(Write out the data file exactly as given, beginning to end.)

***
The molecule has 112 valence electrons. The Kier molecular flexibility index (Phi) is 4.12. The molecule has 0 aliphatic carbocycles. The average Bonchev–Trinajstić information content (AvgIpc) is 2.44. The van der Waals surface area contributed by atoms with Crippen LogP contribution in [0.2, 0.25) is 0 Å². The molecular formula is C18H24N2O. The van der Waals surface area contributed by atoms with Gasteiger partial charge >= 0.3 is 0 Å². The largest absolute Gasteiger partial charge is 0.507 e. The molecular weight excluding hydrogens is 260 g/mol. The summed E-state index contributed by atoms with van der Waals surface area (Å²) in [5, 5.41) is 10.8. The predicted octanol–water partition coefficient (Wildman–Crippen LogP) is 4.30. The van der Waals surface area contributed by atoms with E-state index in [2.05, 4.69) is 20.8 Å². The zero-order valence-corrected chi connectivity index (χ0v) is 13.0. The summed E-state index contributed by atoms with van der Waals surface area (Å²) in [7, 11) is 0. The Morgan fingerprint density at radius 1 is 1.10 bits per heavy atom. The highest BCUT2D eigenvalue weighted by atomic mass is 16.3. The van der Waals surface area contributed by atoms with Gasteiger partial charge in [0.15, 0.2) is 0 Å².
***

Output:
The molecule has 112 valence electrons. The Kier molecular flexibility index (Phi) is 4.12. The molecule has 0 aliphatic carbocycles. The average Bonchev–Trinajstić information content (AvgIpc) is 2.44. The van der Waals surface area contributed by atoms with Crippen LogP contribution in [0.2, 0.25) is 0 Å². The molecular formula is C18H24N2O. The van der Waals surface area contributed by atoms with Gasteiger partial charge >= 0.3 is 0 Å². The largest absolute Gasteiger partial charge is 0.507 e. The molecular weight excluding hydrogens is 260 g/mol. The summed E-state index contributed by atoms with van der Waals surface area (Å²) in [5, 5.41) is 10.8. The predicted octanol–water partition coefficient (Wildman–Crippen LogP) is 4.30. The van der Waals surface area contributed by atoms with E-state index in [2.05, 4.69) is 20.8 Å². The zero-order valence-corrected chi connectivity index (χ0v) is 13.0. The summed E-state index contributed by atoms with van der Waals surface area (Å²) in [7, 11) is 0. The Morgan fingerprint density at radius 1 is 1.10 bits per heavy atom. The highest BCUT2D eigenvalue weighted by atomic mass is 16.3. The van der Waals surface area contributed by atoms with Gasteiger partial charge in [0.15, 0.2) is 0 Å².